I have had the good fortune over the past few months to see clients who are in their seventies: several women and two men. It has been inspiring to see how people on a path of growth and soul evolution have resolved the complexes inherent in their birthcharts and have gained greater wisdom and depth of spirit. It’s been interesting to note the gender differences: the women have primarily come into their own power at this stage in life; they have become better integrated persons and have claimed the parts of themselves that earlier in their lives […]

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By |2007-06-12T10:57:00-04:00June 12th, 2007|Life|Comments Off on Aging and the Eight Gates

Murphy’s Law

Murphy’s Law states, basically, that if anything can go wrong it will. Evidently the same law has been around for many years before Murphy took credit for it; previously it was called “sod’s law,” because it could happen to “any old sod.”

Murphy’s Law has generated a whole series of similar laws such as:

  • Everything takes longer than you think.
  • Anything that can go wrong will go wrong.
  • If there is a possibility of several things going wrong, the one that will cause the most damage will be the one to go wrong. Corollary: If there is a worse time for something to go wrong, it will happen then.
  • If anything simply cannot go wrong, it will anyway.
  • If you perceive that there are four possible ways in which a procedure can go wrong, and circumvent these, then a fifth way, unprepared for, will promptly develop.
  • Nature always sides with the hidden flaw.

It’s easy to turn Murphy’s Law into a negative approach to life, but there is another way to look at it which is to witness and appreciate the mystery that life presents us with at every turn. As astrologers, both professional and amateur, we look at our charts and attempt to use our knowledge of the planetary cycles to buffer ourselves from possible pain and loss. I used to think that looking at previous Saturn events would provide a clue to future Saturn events because the events would happen in the same astrological house, but now I know that to be a false assumption. If we are prepared for relationship problems under a Saturn transit, we will have work problems. If we are prepared for family matters a tree will fall on our house. Because a challenging planetary cycle demands something from us that is difficult it will find a […]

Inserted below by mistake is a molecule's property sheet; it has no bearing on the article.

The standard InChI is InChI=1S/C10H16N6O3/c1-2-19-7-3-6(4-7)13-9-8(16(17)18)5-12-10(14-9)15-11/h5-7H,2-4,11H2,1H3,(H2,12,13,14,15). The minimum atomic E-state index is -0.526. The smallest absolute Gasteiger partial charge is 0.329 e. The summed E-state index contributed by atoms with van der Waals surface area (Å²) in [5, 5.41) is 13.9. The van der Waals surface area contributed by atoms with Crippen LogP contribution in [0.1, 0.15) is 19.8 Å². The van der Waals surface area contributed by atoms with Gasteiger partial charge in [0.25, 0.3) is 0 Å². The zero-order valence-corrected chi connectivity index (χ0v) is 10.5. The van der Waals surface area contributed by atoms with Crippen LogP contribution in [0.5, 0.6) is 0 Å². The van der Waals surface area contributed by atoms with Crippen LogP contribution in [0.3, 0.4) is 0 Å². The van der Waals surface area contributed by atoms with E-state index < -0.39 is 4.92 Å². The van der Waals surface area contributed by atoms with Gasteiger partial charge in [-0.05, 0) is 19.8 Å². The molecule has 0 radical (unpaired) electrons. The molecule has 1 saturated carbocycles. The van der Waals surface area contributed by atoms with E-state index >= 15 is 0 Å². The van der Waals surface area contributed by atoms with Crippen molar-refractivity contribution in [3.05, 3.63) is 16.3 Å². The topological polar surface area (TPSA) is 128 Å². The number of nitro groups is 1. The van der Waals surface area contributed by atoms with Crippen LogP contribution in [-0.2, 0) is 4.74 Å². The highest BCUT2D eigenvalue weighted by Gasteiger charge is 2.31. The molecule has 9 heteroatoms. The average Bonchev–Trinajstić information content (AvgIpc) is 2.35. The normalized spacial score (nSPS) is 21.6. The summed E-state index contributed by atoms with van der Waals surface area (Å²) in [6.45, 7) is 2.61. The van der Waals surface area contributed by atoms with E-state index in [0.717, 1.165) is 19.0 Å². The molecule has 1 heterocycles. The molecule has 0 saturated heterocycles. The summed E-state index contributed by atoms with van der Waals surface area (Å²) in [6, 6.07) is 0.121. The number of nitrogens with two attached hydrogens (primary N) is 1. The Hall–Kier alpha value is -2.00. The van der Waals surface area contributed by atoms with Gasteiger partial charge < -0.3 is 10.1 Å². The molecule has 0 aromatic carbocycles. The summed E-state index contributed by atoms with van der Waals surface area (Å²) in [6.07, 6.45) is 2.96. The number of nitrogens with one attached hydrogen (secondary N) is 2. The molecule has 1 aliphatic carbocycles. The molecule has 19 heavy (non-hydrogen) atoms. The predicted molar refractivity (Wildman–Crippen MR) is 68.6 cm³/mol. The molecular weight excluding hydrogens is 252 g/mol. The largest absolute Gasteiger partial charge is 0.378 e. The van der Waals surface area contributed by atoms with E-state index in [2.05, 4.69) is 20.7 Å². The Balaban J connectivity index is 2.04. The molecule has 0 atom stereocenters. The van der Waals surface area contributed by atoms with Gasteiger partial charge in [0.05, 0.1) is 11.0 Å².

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By |2007-05-17T10:21:00-04:00May 17th, 2007|Life|Comments Off on Murphy’s Law

Saturn and changing gender roles

Phil Brown has a on the shift in how we perceive Saturn based on the change in parental roles:

Capricorn has a broad range of meanings, one of which has to do with the parent or persons of authority. Capricorn’s ruler, Saturn, plus the 10th house are often associated with the individual father. However, the whole issue of assigning a parental gender to planets and luminaries is problematic in modern culture, where shifting gender roles have made such designations outmoded. The Sun may be our Jungian animus, and the Moon our anima, but do they really represent the parental father and mother?

Many older astrology texts refer to Saturn, the ruler of Capricorn, as representing the father. Saturn rules boundaries, authority, and rules—all qualities which are traditionally associated with the old-fashioned father. But don’t mothers also set boundaries, lay down rules, and become authority figures in their children’s lives?

Saturn is the natural ruler of the tenth house which is associated with Capricorn, with the Moon as the natural ruler of the fourth house which belongs to Cancer. The Cancer/Moon archetype has traditionally been associated with the mother, who stays at home and cares for the children, with Capricorn/Saturn being seen as the father who works out in the world and creates the structures that support the family. Obviously, with the gender roles shifting as they have in the past fifty years, the whole question of parental identification in the birthchart shifts as well. We have single parent households, in which the mother could play Saturn and the Moon could be more independent and not affiiated with either parent. Or we may have a grandmother playing the Moon role in the chart, with Saturn gone missing and acted out […]

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By |2007-05-08T10:23:00-04:00May 8th, 2007|Life|Comments Off on Saturn and changing gender roles